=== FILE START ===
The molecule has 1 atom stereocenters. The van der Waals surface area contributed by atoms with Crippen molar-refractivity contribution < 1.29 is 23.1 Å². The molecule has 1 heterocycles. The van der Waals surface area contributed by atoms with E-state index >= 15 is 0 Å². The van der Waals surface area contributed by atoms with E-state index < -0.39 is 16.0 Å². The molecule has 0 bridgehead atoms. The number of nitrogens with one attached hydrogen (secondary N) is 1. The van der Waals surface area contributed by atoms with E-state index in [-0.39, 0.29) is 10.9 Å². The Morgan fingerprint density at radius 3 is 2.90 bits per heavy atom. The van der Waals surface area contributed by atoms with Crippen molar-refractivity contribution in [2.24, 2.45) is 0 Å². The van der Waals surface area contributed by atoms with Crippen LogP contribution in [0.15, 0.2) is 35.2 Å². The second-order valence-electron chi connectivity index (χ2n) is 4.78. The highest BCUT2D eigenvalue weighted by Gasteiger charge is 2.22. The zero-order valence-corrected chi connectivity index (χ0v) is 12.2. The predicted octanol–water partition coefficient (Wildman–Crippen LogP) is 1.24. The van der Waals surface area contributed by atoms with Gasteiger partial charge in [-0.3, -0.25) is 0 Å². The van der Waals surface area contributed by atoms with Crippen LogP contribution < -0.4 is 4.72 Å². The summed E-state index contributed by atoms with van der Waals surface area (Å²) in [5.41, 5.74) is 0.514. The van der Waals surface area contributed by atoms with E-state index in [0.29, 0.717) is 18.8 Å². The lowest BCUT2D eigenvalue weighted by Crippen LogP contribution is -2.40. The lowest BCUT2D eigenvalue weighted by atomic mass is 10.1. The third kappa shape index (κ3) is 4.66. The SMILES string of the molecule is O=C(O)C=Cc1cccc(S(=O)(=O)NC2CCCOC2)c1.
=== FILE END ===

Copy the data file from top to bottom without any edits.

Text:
The molecule has 1 atom stereocenters. The van der Waals surface area contributed by atoms with Crippen molar-refractivity contribution < 1.29 is 23.1 Å². The molecule has 1 heterocycles. The van der Waals surface area contributed by atoms with E-state index >= 15 is 0 Å². The van der Waals surface area contributed by atoms with E-state index < -0.39 is 16.0 Å². The molecule has 0 bridgehead atoms. The number of nitrogens with one attached hydrogen (secondary N) is 1. The van der Waals surface area contributed by atoms with E-state index in [-0.39, 0.29) is 10.9 Å². The Morgan fingerprint density at radius 3 is 2.90 bits per heavy atom. The van der Waals surface area contributed by atoms with Crippen molar-refractivity contribution in [2.24, 2.45) is 0 Å². The van der Waals surface area contributed by atoms with Crippen LogP contribution in [0.15, 0.2) is 35.2 Å². The second-order valence-electron chi connectivity index (χ2n) is 4.78. The highest BCUT2D eigenvalue weighted by Gasteiger charge is 2.22. The zero-order valence-corrected chi connectivity index (χ0v) is 12.2. The predicted octanol–water partition coefficient (Wildman–Crippen LogP) is 1.24. The van der Waals surface area contributed by atoms with Gasteiger partial charge in [-0.3, -0.25) is 0 Å². The van der Waals surface area contributed by atoms with Crippen LogP contribution < -0.4 is 4.72 Å². The summed E-state index contributed by atoms with van der Waals surface area (Å²) in [5.41, 5.74) is 0.514. The van der Waals surface area contributed by atoms with E-state index in [0.29, 0.717) is 18.8 Å². The lowest BCUT2D eigenvalue weighted by Crippen LogP contribution is -2.40. The lowest BCUT2D eigenvalue weighted by atomic mass is 10.1. The third kappa shape index (κ3) is 4.66. The SMILES string of the molecule is O=C(O)C=Cc1cccc(S(=O)(=O)NC2CCCOC2)c1.